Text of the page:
THE GOODWEAVE STANDARD
At the heart of what we do is the GoodWeave Standard: an assurance on behalf of importers and manufacturers that the goods they make and sell have been produced without child labor, forced labor, or bonded labor. Complying with the GoodWeave Standard requires complete supply chain transparency verified by regular, unannounced inspections of all production facilities. Adherence to the Standard is reflected by the appearance of the GoodWeave label on goods sold in the retail marketplace: a signal to consumers that their purchase has been produced ethically, and that the manufacturer is committed to children’s welfare, worker’s rights, and strengthened worker communities.
- To eliminate child labor, forced labor and bonded labor in the handmade rug industry by ensuring compliance with the Standard and implementing effective and sustainable remediation procedures;
- To provide a coherent and consistent Standard that may be applied across all rug producing countries, taking into account different production methods;
- To facilitate transparent monitoring and verification of working conditions in rug producing countries;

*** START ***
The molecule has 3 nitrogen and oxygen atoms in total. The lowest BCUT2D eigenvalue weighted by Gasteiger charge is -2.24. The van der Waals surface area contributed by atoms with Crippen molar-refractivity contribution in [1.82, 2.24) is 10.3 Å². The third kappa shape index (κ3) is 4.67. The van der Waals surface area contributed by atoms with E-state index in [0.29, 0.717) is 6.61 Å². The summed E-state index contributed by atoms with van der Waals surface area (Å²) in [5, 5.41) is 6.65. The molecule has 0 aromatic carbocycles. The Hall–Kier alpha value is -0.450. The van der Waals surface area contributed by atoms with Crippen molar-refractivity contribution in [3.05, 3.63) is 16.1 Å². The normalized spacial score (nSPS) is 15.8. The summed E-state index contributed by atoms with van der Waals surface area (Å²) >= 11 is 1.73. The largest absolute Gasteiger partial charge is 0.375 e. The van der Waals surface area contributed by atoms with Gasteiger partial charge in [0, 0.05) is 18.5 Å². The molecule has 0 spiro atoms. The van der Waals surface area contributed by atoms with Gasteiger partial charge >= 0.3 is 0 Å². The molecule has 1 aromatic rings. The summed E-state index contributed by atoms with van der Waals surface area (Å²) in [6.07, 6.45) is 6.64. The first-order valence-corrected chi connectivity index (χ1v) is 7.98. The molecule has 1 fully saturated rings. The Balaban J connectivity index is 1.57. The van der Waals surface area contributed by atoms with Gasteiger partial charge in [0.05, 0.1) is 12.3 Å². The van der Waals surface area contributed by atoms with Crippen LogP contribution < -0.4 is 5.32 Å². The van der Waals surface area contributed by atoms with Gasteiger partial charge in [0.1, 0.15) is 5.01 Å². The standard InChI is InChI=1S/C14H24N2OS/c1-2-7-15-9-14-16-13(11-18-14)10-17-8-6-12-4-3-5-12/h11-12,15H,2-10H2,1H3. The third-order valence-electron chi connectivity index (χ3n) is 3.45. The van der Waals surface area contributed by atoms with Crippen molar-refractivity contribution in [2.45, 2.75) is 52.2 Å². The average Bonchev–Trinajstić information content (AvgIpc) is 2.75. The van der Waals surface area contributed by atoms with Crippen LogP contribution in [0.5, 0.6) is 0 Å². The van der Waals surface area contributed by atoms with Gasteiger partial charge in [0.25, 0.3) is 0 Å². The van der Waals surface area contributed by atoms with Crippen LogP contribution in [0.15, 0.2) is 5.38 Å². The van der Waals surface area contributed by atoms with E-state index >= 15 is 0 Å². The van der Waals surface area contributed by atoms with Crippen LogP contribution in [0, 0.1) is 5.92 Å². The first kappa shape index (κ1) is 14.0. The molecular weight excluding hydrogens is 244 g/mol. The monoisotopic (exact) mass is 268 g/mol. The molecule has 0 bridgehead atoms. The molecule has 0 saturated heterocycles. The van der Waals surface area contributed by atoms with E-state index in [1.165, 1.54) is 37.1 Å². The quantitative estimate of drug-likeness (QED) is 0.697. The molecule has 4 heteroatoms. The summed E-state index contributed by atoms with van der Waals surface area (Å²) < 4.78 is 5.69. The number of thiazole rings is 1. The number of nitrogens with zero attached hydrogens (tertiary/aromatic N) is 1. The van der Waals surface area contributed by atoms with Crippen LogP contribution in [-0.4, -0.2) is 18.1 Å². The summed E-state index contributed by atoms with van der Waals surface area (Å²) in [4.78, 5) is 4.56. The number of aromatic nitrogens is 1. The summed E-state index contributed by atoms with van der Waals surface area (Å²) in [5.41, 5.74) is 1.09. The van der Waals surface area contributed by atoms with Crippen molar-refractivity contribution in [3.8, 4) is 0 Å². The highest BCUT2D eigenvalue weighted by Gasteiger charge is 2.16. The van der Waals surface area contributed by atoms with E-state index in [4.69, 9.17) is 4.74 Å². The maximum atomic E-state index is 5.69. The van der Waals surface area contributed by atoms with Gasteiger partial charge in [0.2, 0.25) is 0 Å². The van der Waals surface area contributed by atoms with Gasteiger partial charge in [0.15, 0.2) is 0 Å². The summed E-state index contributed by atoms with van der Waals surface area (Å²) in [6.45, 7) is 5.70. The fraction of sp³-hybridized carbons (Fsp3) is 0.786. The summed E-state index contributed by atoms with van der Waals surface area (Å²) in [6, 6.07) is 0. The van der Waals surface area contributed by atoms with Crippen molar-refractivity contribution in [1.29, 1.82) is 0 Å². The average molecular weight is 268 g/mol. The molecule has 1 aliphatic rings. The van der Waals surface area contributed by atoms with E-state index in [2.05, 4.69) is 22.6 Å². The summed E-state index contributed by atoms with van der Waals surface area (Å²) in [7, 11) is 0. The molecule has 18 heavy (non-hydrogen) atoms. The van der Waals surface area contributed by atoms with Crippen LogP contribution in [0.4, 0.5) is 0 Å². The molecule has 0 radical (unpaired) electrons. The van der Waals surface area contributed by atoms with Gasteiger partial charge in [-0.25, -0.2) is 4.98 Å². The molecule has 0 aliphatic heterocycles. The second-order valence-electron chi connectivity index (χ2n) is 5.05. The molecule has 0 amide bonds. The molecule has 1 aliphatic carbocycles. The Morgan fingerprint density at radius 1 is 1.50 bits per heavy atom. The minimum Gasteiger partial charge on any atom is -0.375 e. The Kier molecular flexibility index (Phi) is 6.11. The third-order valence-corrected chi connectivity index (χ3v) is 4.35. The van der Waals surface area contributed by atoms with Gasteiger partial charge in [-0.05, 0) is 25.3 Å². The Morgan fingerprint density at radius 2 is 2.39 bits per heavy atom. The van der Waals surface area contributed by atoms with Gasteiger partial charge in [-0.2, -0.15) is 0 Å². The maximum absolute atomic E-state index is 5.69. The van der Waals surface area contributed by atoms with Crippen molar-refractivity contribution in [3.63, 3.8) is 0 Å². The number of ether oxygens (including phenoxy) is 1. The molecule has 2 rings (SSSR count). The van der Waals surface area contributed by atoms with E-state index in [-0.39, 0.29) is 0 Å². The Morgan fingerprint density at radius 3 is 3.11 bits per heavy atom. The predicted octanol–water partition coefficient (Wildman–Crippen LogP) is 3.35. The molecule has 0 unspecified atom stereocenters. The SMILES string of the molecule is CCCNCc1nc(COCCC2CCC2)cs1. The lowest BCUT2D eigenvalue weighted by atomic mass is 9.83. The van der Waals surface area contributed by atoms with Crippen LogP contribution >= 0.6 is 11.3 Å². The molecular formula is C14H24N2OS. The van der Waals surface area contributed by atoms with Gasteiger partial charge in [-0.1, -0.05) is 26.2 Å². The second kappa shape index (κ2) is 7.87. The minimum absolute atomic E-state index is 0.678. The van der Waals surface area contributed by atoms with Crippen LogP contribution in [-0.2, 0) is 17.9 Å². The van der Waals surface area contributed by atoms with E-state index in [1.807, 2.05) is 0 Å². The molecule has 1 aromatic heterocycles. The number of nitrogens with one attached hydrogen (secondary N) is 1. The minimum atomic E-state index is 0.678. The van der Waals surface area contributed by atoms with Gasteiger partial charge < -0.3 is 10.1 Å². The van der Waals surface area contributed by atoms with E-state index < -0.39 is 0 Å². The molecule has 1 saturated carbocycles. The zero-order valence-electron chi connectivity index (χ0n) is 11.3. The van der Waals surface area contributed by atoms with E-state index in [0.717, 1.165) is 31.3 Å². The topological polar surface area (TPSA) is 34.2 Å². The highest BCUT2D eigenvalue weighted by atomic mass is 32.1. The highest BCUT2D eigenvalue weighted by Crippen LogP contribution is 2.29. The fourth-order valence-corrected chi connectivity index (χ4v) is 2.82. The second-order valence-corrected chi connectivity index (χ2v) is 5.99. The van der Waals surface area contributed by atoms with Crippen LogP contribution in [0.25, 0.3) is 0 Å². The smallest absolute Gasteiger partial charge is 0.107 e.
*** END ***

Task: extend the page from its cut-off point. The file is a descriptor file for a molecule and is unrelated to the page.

- To encourage positive changes in the community, particularly the reduction of child labor, forced labor and bonded labor and an increase in access to children’s education; and
- To provide an independent assurance (label) for rug consumers worldwide that producers meet the GoodWeave Standard.
The standard is based on three Certification Principles covering child labor, forced labor, and bonded labor, and the transparency needed to verify compliance.
- No child labor is allowed;
- No forced or bonded labor is allowed;
- Conditions of work are documented and verifiable.
In addition to the Certification Principles, the Standard includes four Progress Principles which are designed to address a broader set of labor rights and environmental issues, but are not currently required for certification.
- Freedom of association and collective bargaining are recognized;
- No discrimination is practiced;
- Decent working conditions are respected, including workplace safety and health, wages, working hours, and disciplinary practices;
- Negative environmental impacts of production are identified and minimized.
We have an extensive collection of online resources for those interested in learning more.
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